This argument has numerous flaws. One which comes to mind immediately are that many interventions are not so long lasting, so both adults and children would presumably gain the same. It also is tied to particular forms of utilitarianism one might not subscribe to.

Open thread, Jan. 02 - Jan. 08, 2017

Omnilibrium was nominally supposed to be a rationalist political discussion website, but it seems to have died.

I have been too busy to participate much, but I did find my brief time there to be valuable, and would be interested in seeing the website become more active again.

Diseased thinking: dissolving questions about disease

I spidered his site with wget at one point. I'd be happy to provide a copy to anyone who wants it, but I'm afraid wget did not get everything, e.g., the image in question here would probably not have been found by wget.

Which areas of rationality are underexplored? - Discussion Thread

Romashka, I appreciate the reply.

Yes, I remember that post. It was 'almost interesting' to me, because it is beyond my actual knowledge. So, if you could just maybe make it less scary, we landlubbers would love you to bits. If you'd like.

If you don't mind, could you highlight which parts you thought were too difficult?

Aside from adding more details, examples, and illustrations, I'm not sure what I could change. I will have to think about this more.

re: errors. I mean that it seemed to me (probably wrongly) that if you measure a bunch of variables, and

... (read more)
Which areas of rationality are underexplored? - Discussion Thread

Sure, I'd be interested in writing an article on dimensional analysis and scaling in general. I might have time over my winter break. It's also worth noting that I posted on dimensional analysis before. Dimensional analysis is not as popular as principal components analysis, despite being much easier, and I think this is unfortunate.

I don't know what a "ribbon-shaped population" is, but I imagine that fern spores are blown off by wind and then dispersed by a combination of wind and turbulence. Turbulent dispersion of particles is essentially an e... (read more)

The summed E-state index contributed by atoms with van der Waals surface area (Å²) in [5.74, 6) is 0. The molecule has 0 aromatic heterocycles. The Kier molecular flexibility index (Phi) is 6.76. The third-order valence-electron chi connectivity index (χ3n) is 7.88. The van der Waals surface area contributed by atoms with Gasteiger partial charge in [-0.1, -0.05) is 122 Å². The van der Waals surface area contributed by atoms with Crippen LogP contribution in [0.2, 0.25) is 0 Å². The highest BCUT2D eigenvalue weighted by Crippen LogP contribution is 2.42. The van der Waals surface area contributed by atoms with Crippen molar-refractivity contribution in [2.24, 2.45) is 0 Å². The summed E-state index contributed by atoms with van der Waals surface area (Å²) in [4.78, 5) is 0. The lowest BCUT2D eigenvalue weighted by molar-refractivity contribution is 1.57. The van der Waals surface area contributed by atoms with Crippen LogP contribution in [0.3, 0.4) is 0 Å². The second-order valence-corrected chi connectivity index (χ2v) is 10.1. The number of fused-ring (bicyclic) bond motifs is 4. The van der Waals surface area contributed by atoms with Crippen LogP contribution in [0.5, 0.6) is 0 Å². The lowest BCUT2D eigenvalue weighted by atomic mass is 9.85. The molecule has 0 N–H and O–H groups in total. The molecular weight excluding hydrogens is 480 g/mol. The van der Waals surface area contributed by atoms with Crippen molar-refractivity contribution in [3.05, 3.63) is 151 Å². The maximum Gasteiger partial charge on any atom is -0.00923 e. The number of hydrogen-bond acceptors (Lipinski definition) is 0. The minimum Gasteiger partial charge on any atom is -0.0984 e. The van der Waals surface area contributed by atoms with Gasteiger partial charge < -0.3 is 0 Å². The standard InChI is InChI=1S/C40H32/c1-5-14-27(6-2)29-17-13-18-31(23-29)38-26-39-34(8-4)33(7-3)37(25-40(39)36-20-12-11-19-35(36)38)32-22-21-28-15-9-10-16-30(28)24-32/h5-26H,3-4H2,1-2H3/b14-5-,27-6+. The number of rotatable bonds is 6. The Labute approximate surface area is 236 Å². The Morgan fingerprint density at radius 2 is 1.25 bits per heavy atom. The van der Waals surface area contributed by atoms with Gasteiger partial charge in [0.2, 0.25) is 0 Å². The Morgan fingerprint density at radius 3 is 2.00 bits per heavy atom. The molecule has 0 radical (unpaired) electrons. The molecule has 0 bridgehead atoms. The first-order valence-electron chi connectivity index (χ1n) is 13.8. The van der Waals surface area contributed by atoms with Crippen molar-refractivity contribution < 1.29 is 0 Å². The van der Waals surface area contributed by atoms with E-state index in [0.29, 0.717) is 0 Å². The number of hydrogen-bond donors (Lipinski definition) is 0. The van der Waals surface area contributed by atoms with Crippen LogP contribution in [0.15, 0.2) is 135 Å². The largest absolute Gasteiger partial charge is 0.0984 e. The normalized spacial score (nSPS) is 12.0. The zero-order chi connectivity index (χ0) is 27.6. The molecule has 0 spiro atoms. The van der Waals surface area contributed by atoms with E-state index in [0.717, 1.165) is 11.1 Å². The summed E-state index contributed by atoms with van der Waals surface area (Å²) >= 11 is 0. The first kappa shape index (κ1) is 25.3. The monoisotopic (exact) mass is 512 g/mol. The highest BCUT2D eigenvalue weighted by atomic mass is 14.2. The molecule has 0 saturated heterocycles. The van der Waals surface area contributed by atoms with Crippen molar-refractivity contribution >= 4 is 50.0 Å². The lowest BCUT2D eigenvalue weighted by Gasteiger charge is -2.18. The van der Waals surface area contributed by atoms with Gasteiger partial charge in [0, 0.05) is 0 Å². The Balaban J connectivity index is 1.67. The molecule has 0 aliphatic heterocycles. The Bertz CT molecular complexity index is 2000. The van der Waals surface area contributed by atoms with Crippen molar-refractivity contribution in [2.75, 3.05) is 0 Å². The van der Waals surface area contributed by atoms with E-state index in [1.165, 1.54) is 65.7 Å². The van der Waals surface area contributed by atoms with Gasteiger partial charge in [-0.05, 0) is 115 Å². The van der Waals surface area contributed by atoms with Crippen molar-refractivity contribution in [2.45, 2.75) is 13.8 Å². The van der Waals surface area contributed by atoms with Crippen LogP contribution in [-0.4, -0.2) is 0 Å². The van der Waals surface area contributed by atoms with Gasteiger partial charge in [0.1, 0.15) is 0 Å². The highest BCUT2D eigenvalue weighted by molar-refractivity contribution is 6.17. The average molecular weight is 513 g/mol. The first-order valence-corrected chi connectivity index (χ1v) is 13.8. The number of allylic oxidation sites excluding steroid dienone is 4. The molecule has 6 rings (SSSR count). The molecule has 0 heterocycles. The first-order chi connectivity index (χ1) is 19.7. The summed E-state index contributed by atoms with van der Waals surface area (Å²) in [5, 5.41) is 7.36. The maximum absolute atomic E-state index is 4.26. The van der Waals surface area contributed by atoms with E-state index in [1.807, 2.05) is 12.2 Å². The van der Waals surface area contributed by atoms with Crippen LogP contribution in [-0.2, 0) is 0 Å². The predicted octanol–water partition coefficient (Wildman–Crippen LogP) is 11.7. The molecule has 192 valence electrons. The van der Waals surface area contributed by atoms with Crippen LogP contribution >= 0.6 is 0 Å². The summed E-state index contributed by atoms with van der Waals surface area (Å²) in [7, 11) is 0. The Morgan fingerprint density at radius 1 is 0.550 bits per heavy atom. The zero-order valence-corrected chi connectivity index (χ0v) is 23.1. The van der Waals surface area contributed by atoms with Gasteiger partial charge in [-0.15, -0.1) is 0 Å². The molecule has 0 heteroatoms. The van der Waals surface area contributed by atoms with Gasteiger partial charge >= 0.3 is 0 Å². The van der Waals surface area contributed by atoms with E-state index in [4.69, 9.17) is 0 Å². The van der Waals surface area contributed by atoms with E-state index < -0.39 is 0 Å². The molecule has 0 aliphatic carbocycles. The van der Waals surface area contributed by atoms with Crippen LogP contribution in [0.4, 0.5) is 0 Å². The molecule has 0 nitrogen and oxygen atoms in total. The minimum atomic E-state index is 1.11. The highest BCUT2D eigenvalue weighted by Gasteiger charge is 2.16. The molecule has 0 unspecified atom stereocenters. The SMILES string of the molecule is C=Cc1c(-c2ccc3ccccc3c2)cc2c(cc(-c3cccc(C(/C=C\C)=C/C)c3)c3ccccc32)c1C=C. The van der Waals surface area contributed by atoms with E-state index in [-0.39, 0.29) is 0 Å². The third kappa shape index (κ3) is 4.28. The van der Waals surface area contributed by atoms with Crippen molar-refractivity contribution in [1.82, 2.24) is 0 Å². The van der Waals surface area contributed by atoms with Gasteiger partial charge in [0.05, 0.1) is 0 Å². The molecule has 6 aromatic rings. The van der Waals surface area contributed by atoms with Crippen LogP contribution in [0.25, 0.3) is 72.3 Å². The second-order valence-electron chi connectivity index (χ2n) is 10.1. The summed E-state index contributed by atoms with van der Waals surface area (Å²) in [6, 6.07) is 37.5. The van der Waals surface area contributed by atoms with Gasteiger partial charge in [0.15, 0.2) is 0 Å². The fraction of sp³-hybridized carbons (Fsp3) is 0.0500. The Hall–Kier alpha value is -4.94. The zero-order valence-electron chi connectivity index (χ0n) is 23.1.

1[anonymous]4yYes, I remember that post. It was 'almost interesting' to me, because it is beyond my actual knowledge. So, if you could just maybe make it less scary, we landlubbers would love you to bits. If you'd like. I agree about the wind and the turbulence, which is somewhat "dampered" by the prolonged period of spore dissemination and the possibility (I don't know how real) of re-dissemination of the ones that "didn't stick" the first time. The thing I am (was) most interested in - how fertilization occurs in the new organisms growing from the spores - is further complicated by the motility of sperm and the relatively big window of opportunity (probably several seasons)... so I am not sure if modeling the dissemination has any value, but still. This part is at least above-ground. It's really an example of looking for your keys under a lamplight. re: errors. I mean that it seemed to me (probably wrongly) that if you measure a bunch of variables, and try to make a model from them, then realise you only want a few and the others can be screwed together into a dimensionless 'thing', then how do you know the, well, 'bounds of correctness' of the dimensionless thing? It was built from imperfect measurements that carried errors in them; where do the errors go when you combine variables into something new? (I mean, it is a silly question, but i haz it.) ('ribbon-shaped population' was my clumsy way of describing a long and narrow, but relatively uninterrupted population of plants that stretches along a certain landscape feature, like a beach. I can't recall the real word right now.)